ISLAMABAD: A team of international observers from the Commonwealth expressed satisfaction with Pakistan’s polling exercise during their visit to Islamabad to monitor the electoral process. The observers downplayed the impact of the suspension of mobile cellular services in the country, highlighting that voters had previously exercised their right to vote without mobile connectivity.
Led by Dr. Goodluck Jonathan, the former President of Nigeria, the Commonwealth observers emphasized that the decision to suspend mobile cellular services was made by the government. During their visit to the Islamabad Model College for Boys F-8/4, the team observed the voting process and acknowledged that voters had historically participated in elections without the use of mobile cellular services.
Dr. Goodluck Jonathan provided insights into the Commonwealth’s involvement, stating that technical experts had been collaborating with the Election Commission of Pakistan and other stakeholders since December. The observer team, comprising retired bureaucrats, judges, and representatives of electoral bodies, engaged with various stakeholders, including journalists and members of civil society, to gather insights into the electoral process.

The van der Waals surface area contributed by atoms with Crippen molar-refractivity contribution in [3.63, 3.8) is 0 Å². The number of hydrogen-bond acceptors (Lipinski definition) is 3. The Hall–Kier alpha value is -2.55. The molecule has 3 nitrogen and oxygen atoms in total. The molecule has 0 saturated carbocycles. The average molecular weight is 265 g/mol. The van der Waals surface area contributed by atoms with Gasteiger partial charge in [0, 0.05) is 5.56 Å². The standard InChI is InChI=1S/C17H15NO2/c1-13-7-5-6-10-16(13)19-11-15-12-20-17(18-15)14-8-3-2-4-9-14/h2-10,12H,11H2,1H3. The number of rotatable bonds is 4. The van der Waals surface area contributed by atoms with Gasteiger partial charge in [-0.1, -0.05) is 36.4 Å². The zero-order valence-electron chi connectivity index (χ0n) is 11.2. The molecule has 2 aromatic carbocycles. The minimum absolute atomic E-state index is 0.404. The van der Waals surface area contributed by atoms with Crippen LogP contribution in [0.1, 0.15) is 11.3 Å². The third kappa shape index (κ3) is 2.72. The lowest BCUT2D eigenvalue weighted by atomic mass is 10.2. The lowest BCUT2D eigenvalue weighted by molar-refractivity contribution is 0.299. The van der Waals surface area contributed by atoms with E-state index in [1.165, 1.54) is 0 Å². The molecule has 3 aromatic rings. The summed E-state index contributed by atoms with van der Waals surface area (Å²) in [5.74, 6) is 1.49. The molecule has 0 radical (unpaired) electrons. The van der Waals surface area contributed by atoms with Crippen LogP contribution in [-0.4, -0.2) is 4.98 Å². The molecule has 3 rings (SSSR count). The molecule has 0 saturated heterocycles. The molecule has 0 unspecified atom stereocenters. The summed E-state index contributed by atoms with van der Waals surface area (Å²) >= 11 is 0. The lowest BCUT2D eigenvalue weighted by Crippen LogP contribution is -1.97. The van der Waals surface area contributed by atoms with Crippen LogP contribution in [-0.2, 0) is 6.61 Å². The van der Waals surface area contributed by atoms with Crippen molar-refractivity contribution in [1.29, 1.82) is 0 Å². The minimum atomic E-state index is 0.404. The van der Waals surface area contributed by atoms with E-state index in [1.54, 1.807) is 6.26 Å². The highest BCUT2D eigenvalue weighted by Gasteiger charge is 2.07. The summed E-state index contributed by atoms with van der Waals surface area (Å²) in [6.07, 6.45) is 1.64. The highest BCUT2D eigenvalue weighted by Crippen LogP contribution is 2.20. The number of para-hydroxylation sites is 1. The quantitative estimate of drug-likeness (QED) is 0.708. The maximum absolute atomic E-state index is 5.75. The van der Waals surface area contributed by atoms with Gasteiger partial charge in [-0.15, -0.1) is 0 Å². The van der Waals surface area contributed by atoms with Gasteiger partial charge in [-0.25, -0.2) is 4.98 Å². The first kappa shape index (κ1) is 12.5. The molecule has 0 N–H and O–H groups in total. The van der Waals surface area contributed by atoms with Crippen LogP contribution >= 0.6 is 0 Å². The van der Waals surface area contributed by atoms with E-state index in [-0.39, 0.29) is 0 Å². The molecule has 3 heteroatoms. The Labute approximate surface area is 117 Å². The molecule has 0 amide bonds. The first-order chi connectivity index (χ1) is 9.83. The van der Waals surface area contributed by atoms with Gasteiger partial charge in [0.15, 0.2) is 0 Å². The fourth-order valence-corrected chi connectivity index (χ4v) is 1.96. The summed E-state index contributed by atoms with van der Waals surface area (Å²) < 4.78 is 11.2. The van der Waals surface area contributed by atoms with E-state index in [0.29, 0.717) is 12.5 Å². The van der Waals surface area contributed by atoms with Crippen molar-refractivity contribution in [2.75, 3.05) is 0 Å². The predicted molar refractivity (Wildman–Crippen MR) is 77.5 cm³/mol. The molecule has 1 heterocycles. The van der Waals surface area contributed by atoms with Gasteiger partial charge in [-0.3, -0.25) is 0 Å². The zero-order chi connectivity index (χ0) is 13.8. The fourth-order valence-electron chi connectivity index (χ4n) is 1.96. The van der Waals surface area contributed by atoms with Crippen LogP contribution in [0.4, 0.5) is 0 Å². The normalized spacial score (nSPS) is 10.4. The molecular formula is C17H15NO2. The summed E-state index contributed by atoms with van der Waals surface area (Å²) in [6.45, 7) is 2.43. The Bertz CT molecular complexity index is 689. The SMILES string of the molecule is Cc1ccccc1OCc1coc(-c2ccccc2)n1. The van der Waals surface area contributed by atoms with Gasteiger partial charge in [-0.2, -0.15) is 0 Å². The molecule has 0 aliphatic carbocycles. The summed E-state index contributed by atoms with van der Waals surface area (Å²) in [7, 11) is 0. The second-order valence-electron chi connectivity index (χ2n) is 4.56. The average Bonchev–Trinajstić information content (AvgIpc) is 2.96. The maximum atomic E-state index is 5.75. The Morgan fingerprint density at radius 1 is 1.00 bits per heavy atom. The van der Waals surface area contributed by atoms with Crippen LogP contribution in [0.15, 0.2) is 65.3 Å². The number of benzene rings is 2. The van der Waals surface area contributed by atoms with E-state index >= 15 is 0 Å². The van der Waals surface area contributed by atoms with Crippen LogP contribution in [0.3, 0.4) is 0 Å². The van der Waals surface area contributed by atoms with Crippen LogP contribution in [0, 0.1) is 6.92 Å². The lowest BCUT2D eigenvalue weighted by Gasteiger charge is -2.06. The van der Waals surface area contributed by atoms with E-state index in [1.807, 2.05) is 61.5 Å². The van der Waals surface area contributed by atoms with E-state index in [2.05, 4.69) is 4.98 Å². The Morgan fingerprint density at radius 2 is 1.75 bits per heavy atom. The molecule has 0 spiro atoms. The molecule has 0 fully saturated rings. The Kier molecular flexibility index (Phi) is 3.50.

Expressing satisfaction with the security arrangements at polling stations in Islamabad, Dr. Goodluck Jonathan noted the absence of significant incidents of violence reported so far. The observer team was deployed in various cities to assess arrangements, interact with polling staff, and document any complaints for a comprehensive report on the overall poll process.
Dr. Goodluck Jonathan announced that the team would issue a comprehensive report on Saturday, providing a detailed evaluation of the electoral process, including security arrangements, incidents of violence, and the overall conduct of the elections.
The positive feedback from the Commonwealth observers contributes to the international validation of Pakistan’s efforts in conducting a transparent and secure electoral process.